Poor people's willingness to vote is affected by the local community
Poor individuals are more affected by the local community than others. They rely more on their local networks and show higher levels of solidarity with their neighbors. If voting is the social norm in the community, then the chances are higher that a poor person will vote. This means that the political participation of the poor varies depending on the social ties in the community, a dissertation from the University of Gothenburg shows.
The well-established literature on political participation understands differences in political engagement mostly as an outcome of individual characteristics. For example that resources such as time, money and civic skills explain political behavior. Yet, this still does not explain subnational variation in the engagement of the poor as those who typically lack these resources.
Earlier research also emphasizes that individuals do not act in isolation from their social environment but are affected by the people around them. In more recent years, social network research found that, in particular, family, peer and elite ties affect voting and other forms of participation. Yet, how social networks and the ties between community members differ among poor communities is still not well understood.
Social norms and community ties are important irrespective of the country context
In her dissertation project Prisca Jöst investigates when economically poor individuals do participate in political actions and why. The dissertation is dealing with these questions by looking at different country contexts, namely Tunisia, the UK and Sub-Saharan Africa (Kenya, Malawi and Zambia). Even though these are arguably very different contexts when it comes to their historical and cultural context, there seems to be something about the importance of social norms and community ties for the poor that is irrespective of the country context.
"My results show that the poor typically rely more on their local networks and therefore, are more prone to social monitoring from the community. They also show higher levels of solidarity with their neighbors and are more likely to bandwagon with their neighbors. This dependence on the local environment and other community members, in particular, increases the poor's willingness to engage in socially based modes of local participation when asked by community members or to vote when voting is perceived as a community norm."
A need to draw a more nuanced picture of the political behavior of the poor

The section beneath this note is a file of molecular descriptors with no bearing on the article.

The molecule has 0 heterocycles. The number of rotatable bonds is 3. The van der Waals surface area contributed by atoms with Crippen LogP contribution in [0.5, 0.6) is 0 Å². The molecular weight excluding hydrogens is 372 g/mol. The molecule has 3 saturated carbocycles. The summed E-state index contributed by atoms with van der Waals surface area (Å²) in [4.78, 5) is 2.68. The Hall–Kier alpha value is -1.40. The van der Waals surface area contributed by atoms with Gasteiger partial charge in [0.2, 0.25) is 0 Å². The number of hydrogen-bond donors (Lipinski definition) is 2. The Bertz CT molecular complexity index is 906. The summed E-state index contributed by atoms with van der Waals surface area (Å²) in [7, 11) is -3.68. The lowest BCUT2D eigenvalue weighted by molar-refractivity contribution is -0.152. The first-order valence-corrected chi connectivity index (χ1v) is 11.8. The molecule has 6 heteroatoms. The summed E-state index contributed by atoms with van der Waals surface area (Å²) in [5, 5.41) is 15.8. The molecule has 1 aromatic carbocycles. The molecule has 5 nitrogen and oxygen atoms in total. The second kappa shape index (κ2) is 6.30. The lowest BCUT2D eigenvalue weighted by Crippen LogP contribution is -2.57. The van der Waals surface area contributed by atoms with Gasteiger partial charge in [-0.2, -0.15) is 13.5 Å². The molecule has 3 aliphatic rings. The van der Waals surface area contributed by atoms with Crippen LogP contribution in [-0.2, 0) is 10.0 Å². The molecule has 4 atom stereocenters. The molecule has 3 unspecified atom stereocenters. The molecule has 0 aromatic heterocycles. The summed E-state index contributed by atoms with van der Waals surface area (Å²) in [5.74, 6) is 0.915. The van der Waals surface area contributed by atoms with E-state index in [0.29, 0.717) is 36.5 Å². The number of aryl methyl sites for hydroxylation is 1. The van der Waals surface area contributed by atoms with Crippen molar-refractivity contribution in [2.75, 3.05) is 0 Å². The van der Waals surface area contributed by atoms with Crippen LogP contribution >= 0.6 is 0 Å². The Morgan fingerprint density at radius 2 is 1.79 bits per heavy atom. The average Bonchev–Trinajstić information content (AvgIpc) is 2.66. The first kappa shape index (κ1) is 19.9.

The dissertation further contributes to the understanding of the rise of anti-establishment movements as it shows that similar mechanisms may cause engagement in modes of participation that are more desirable in a democratic system and those that are directed against the establishment.
Though this seem to be contradictory at first, strong social ties combined with individual frustration and the sentiment of being excluded from the political system can result in the mobilization of those who feel excluded. Populist rhetoric dividing societies in them, "the elite," versus us, "the people," may be appealing, in particular, to those in need. However, this is not to say that the poor are generally more likely to support populist parties or engage in violent protests.
"Especially when living in socially dense communities, poor people often behave more pro-social and are also more willing to engage in community programs and to support others. My dissertation shows that social norms and ties can positively affect engagement in what we consider to be desirable modes of engagement, yet, it could also lead to disruptive behavior when people perceive that their voices are not heard through the existing channels of political participation."
This highlights the importance of the political inclusion of all social classes in established as well as young democracies. It also emphasizes a need to draw a more nuanced picture of the political behavior of the poor than previous research has done.
How should we understand who is poor?
The dissertation also draws into question how we should understand who is poor and what follows from economic deprivation. For example, in a case of Tunisia, young and well-educated unemployed citizens are increasingly experiencing frustration due to lacking job and life opportunities. So, even though they have obtained a high level of education and are typically not categorized as socioeconomically deprived, they still must be considered as economically deprived. This contradicts our understanding of poverty and the people we would typically consider as being poor.
In her first study Prisca Jöst combines qualitative and quantitative evidence. She has conducted semi-structured interviews with political activists and civil society organizations during fieldwork in Tunisia in 2018 and relies on protest event data from the Armed Conflict and Event database. She also uses data from the Understanding Society dataset on the UK from the University of Essex and the Index of Multiple Deprivation for the second paper of the dissertation. The third paper that is included in her dissertation is co-authored with Ellen Lust, director of The Program on Governance and Local Development (GLD) at the University of Gothenburg. The study relies on data from GLD. Together with the GLD team, Prisca Jöst has conducted household surveys in Kenya, Malawi and Zambia in 2019. The surveys also included a conjoint experiment.